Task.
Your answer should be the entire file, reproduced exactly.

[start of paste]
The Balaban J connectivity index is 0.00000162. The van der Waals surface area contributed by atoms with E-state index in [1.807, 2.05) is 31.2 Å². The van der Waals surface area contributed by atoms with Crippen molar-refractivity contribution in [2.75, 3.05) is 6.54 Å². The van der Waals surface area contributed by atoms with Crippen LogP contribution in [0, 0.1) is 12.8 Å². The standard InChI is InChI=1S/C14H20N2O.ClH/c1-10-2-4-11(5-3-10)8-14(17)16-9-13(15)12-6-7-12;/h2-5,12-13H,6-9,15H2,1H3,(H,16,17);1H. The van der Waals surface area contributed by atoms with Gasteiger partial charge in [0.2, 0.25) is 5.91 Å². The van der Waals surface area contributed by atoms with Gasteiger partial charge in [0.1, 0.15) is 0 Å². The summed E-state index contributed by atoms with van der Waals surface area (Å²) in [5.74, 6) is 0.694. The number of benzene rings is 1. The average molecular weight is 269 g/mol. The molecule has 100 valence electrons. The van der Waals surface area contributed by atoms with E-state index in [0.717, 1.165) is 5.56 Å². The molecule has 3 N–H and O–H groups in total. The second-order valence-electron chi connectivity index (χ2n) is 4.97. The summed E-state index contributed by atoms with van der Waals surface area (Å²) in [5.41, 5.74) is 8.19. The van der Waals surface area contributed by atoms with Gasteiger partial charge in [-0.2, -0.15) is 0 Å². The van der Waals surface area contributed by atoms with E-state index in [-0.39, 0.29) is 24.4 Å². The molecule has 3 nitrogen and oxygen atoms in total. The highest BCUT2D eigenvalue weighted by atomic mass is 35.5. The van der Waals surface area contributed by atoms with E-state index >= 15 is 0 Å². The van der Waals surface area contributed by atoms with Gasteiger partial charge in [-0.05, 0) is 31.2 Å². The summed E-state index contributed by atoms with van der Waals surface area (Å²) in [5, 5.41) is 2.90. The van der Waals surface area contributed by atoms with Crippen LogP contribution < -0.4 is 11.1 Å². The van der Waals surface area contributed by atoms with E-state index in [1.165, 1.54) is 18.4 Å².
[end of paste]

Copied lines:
The Balaban J connectivity index is 0.00000162. The van der Waals surface area contributed by atoms with E-state index in [1.807, 2.05) is 31.2 Å². The van der Waals surface area contributed by atoms with Crippen molar-refractivity contribution in [2.75, 3.05) is 6.54 Å². The van der Waals surface area contributed by atoms with Crippen LogP contribution in [0, 0.1) is 12.8 Å². The standard InChI is InChI=1S/C14H20N2O.ClH/c1-10-2-4-11(5-3-10)8-14(17)16-9-13(15)12-6-7-12;/h2-5,12-13H,6-9,15H2,1H3,(H,16,17);1H. The van der Waals surface area contributed by atoms with Gasteiger partial charge in [0.2, 0.25) is 5.91 Å². The van der Waals surface area contributed by atoms with Gasteiger partial charge in [0.1, 0.15) is 0 Å². The summed E-state index contributed by atoms with van der Waals surface area (Å²) in [5.74, 6) is 0.694. The number of benzene rings is 1. The average molecular weight is 269 g/mol. The molecule has 100 valence electrons. The van der Waals surface area contributed by atoms with E-state index in [0.717, 1.165) is 5.56 Å². The molecule has 3 N–H and O–H groups in total. The second-order valence-electron chi connectivity index (χ2n) is 4.97. The summed E-state index contributed by atoms with van der Waals surface area (Å²) in [5.41, 5.74) is 8.19. The van der Waals surface area contributed by atoms with Gasteiger partial charge in [-0.2, -0.15) is 0 Å². The van der Waals surface area contributed by atoms with E-state index in [-0.39, 0.29) is 24.4 Å². The molecule has 3 nitrogen and oxygen atoms in total. The highest BCUT2D eigenvalue weighted by atomic mass is 35.5. The van der Waals surface area contributed by atoms with E-state index >= 15 is 0 Å². The van der Waals surface area contributed by atoms with Gasteiger partial charge in [-0.05, 0) is 31.2 Å². The summed E-state index contributed by atoms with van der Waals surface area (Å²) in [5, 5.41) is 2.90. The van der Waals surface area contributed by atoms with Crippen LogP contribution < -0.4 is 11.1 Å². The van der Waals surface area contributed by atoms with E-state index in [1.165, 1.54) is 18.4 Å².